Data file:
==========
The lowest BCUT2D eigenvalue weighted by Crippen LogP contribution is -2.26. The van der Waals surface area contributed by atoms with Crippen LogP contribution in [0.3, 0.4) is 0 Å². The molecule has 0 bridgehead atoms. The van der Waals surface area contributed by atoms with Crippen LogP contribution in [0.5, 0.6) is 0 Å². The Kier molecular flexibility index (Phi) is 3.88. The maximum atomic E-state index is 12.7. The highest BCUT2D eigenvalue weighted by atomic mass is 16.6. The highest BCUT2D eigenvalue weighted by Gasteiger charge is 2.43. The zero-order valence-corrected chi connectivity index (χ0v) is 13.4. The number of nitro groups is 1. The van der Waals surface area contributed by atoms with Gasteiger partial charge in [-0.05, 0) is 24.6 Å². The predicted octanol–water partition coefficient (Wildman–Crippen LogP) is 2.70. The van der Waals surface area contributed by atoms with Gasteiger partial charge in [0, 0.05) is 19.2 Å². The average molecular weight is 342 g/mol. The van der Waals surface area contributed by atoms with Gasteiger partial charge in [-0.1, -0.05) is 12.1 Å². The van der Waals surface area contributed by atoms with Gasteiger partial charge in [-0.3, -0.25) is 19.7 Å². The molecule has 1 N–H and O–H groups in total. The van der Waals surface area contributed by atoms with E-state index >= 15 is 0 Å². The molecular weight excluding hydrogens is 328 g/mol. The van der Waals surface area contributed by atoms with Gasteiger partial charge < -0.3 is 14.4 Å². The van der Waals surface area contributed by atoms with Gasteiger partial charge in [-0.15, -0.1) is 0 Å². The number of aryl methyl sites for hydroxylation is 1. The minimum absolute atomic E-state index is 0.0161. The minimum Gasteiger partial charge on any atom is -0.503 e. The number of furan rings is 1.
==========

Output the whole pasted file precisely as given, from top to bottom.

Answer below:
The lowest BCUT2D eigenvalue weighted by Crippen LogP contribution is -2.26. The van der Waals surface area contributed by atoms with Crippen LogP contribution in [0.3, 0.4) is 0 Å². The molecule has 0 bridgehead atoms. The van der Waals surface area contributed by atoms with Crippen LogP contribution in [0.5, 0.6) is 0 Å². The Kier molecular flexibility index (Phi) is 3.88. The maximum atomic E-state index is 12.7. The highest BCUT2D eigenvalue weighted by atomic mass is 16.6. The highest BCUT2D eigenvalue weighted by Gasteiger charge is 2.43. The zero-order valence-corrected chi connectivity index (χ0v) is 13.4. The number of nitro groups is 1. The van der Waals surface area contributed by atoms with Gasteiger partial charge in [-0.05, 0) is 24.6 Å². The predicted octanol–water partition coefficient (Wildman–Crippen LogP) is 2.70. The van der Waals surface area contributed by atoms with Gasteiger partial charge in [0, 0.05) is 19.2 Å². The average molecular weight is 342 g/mol. The van der Waals surface area contributed by atoms with Gasteiger partial charge in [-0.1, -0.05) is 12.1 Å². The van der Waals surface area contributed by atoms with Gasteiger partial charge in [-0.3, -0.25) is 19.7 Å². The molecule has 1 N–H and O–H groups in total. The van der Waals surface area contributed by atoms with E-state index >= 15 is 0 Å². The molecular weight excluding hydrogens is 328 g/mol. The van der Waals surface area contributed by atoms with Gasteiger partial charge < -0.3 is 14.4 Å². The van der Waals surface area contributed by atoms with Gasteiger partial charge in [-0.15, -0.1) is 0 Å². The number of aryl methyl sites for hydroxylation is 1. The minimum absolute atomic E-state index is 0.0161. The minimum Gasteiger partial charge on any atom is -0.503 e. The number of furan rings is 1.